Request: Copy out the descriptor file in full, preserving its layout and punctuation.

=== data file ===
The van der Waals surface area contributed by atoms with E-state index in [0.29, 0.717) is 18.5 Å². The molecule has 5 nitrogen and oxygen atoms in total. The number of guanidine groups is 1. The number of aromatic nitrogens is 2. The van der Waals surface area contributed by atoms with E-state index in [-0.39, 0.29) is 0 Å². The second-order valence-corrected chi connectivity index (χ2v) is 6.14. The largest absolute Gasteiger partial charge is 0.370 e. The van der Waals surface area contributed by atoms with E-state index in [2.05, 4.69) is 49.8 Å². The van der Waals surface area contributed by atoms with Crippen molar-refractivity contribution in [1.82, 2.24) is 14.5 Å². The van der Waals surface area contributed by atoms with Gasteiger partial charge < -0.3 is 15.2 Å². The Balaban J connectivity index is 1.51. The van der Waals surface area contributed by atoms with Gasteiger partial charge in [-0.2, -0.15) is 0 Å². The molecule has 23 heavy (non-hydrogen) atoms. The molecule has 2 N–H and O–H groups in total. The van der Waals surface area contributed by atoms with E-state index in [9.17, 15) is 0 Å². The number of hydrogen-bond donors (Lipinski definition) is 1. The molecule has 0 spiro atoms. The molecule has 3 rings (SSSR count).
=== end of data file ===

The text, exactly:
The van der Waals surface area contributed by atoms with E-state index in [0.29, 0.717) is 18.5 Å². The molecule has 5 nitrogen and oxygen atoms in total. The number of guanidine groups is 1. The number of aromatic nitrogens is 2. The van der Waals surface area contributed by atoms with E-state index in [-0.39, 0.29) is 0 Å². The second-order valence-corrected chi connectivity index (χ2v) is 6.14. The largest absolute Gasteiger partial charge is 0.370 e. The van der Waals surface area contributed by atoms with E-state index in [2.05, 4.69) is 49.8 Å². The van der Waals surface area contributed by atoms with Crippen molar-refractivity contribution in [1.82, 2.24) is 14.5 Å². The van der Waals surface area contributed by atoms with Gasteiger partial charge < -0.3 is 15.2 Å². The Balaban J connectivity index is 1.51. The van der Waals surface area contributed by atoms with Gasteiger partial charge in [-0.2, -0.15) is 0 Å². The molecule has 23 heavy (non-hydrogen) atoms. The molecule has 2 N–H and O–H groups in total. The van der Waals surface area contributed by atoms with E-state index in [9.17, 15) is 0 Å². The number of hydrogen-bond donors (Lipinski definition) is 1. The molecule has 0 spiro atoms. The molecule has 3 rings (SSSR count).